We have now published a temporary continuity direction which makes it clear that schools have a duty to provide remote education for state-funded, school-age children unable to attend school due to coronavirus (COVID-19). This will come into effect from 22 October 2020. The direction poses no additional expectations on the quality of remote education expected of schools beyond those set out in this guidance.


For pupils with SEND, their teachers are best-placed to know how the pupil’s needs can be most effectively met to ensure they continue to make progress even if they are not able to be in school due to self-isolating. The requirement for schools to use their best endeavours to secure the special educational provision called for by the pupils’ special educational needs remains in place.

Schools should work collaboratively with families, putting in place reasonable adjustments as necessary, so that pupils with SEND can successfully access remote education alongside their peers.

Where a pupil has provision specified within their EHC plan, it remains the duty of the local authority and any health bodies to secure or arrange the delivery of this in the setting that the plan names. However, there may be times when it becomes very difficult to do so, for example, if they are self-isolating. In this situation, decisions on how provision can be delivered should be informed by relevant considerations including, for example, the types of services that the pupil can access remotely, for example, online teaching and remote sessions with different types of therapists. These decisions should be considered on a case by case basis, avoiding a one size fits all approach.


Where individuals who are self-isolating are within our definition of vulnerable, it is important that schools put systems in place to keep in contact with them.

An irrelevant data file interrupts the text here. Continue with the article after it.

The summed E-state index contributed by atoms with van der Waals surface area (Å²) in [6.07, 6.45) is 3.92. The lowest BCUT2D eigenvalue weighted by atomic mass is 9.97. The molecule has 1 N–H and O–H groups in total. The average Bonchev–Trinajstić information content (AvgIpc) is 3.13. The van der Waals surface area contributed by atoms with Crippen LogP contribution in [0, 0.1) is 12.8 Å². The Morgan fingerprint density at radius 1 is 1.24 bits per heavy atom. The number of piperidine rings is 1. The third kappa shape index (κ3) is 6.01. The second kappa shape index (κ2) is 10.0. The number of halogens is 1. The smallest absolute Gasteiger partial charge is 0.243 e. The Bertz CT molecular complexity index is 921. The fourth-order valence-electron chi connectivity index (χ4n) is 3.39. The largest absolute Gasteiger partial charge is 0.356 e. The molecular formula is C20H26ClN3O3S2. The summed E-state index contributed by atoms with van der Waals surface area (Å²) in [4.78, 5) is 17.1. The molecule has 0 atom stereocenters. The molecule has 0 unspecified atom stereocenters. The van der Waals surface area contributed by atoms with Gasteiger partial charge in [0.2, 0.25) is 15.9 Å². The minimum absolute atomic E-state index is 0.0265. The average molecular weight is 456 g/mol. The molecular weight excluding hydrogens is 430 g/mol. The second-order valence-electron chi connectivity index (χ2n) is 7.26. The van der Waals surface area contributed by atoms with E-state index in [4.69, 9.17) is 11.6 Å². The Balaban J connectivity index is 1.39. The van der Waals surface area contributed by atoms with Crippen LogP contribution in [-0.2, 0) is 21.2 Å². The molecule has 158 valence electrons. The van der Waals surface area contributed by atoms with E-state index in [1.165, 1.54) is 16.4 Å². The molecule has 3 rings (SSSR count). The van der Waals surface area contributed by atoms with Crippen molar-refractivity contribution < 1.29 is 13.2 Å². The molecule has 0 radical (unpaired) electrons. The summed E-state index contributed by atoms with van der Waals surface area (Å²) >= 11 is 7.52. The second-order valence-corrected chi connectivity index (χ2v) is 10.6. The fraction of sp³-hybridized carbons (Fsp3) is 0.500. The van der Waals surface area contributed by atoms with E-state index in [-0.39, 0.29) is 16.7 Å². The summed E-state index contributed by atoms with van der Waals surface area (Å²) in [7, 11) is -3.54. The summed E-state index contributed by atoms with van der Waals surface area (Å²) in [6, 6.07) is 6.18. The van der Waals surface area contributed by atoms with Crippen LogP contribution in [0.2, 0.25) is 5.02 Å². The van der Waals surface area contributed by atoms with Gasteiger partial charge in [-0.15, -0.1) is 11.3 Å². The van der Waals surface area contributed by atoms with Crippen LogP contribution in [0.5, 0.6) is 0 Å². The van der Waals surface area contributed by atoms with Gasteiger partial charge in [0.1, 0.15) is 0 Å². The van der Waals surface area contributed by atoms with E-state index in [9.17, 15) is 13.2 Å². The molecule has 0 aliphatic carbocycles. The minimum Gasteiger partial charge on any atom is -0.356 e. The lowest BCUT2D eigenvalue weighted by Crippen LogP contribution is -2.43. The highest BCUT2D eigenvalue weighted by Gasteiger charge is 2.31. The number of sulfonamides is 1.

When a vulnerable child is asked to self-isolate, schools should notify their social worker (if they have one). School leaders should then agree with the social worker the best way to maintain contact and offer support to the vulnerable child or young person.

Schools should also have in place procedures to check if a vulnerable child is able to access remote education support, to support them to access it (as far as possible) and to regularly check if they are doing so.


Keeping children safe online is essential. The statutory guidance keeping children safe in education provides schools and colleges with information on what they should be doing to protect their pupils online.

Support on delivering online remote education safely is available from:


Read how you can get help with remote education for links to a range of support for schools.

This support has been co-designed with schools and will include a range of school-led webinars and resources intended to share good practice. This is in addition to the video lessons offered by the sector-led Oak National Academy and other providers of quality education resources.

Available support includes peer-to-peer advice and training through the EdTech Demonstrator programme, as well as guidance on how schools can order devices and get help with technology for remote education.